Female-free speaker list causes PHP show to collapse when diversity-oriented devs jump ship

Joe Montana

Re: This needs to stop

Industries are never going to be representative of society as a whole, because different people have different interests and those interest are in a large part driven by their peers during childhood. Girls are simply less likely to be interested in technology than boys, this is their choice and their right. Almost all industries are biased in one way or another.

Facial recognition - and optical recognition of any kind is harder when you have less contrast. If the faces are dark and so is the background it's simply a more difficult problem. If facial recognition was better at recognising dark faces than white ones, then people would be complaining that cctv cameras for detecting crimes were intentionally persecuting blacks.

Joe Montana

Ridiculous

So the conference made an open call for papers, to which anyone was free to submit, and only one woman submitted a proposal...

How is this the conference organisers fault? Clearly not many women were interested in giving a talk there, and the one that was had recently given the same talk elsewhere. If you don't like it, why not encourage girls to get into technology at a young age instead of causing hassle for people who have no say in the matter.

Microsoft's only gone and published the exFAT spec, now supports popping it in the Linux kernel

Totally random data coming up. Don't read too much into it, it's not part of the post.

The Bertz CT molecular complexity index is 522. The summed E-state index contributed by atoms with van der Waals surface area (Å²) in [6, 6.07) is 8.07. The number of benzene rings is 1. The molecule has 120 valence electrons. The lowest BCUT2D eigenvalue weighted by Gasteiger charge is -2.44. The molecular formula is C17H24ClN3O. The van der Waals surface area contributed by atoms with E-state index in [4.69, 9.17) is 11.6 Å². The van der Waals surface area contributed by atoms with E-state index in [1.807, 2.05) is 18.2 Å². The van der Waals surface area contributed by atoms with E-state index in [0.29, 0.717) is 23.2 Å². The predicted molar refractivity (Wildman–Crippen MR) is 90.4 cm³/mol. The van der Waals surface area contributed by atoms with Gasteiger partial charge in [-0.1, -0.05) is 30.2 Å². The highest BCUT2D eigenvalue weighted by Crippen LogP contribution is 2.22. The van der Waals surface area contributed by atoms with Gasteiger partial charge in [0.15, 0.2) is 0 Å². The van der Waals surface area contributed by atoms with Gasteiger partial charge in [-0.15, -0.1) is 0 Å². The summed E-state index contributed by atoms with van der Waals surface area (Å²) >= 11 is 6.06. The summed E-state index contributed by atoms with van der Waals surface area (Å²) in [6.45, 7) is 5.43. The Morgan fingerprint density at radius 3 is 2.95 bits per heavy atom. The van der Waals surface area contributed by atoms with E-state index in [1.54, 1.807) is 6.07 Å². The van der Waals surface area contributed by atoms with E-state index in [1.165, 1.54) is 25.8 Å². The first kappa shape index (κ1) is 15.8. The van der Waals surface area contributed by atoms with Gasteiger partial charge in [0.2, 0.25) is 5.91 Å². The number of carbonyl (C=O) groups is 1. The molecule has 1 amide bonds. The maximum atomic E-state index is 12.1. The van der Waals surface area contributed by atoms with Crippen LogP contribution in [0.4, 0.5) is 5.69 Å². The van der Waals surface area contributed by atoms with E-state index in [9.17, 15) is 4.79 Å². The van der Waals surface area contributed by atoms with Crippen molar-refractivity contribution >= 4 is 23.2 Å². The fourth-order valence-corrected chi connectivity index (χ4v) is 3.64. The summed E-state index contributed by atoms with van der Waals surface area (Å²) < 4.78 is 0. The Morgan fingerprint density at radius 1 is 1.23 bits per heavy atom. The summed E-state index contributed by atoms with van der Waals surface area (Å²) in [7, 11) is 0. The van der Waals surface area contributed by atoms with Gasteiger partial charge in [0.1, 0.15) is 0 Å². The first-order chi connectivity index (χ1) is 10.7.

Joe Montana

Re: Is Microsoft really that desperate ?

MS treat its users the way they do because they can.. When users are locked in you can treat them however you want and there's nothing they can do about it.

You constantly hear people complaining about MS, and yet they still remain customers. Until significant numbers of them start becoming ex customers, they have no reason to change.

Similarly the company is unlikely to change, no doubt EEE is still their strategy... If you're running a linux vm in azure, it could just as easily become a linux vm in aws - MS have never been able to compete in an open field, so they will be looking for some way to lock customers in here too.

Joe Montana

Re: What if ...

Microsoft intentionally don't support any other filesystems, and there are several which are designed specifically for flash based storage. Exfat is by no means the best option, the one and only reason it's widely used is because it's the only option supported by windows.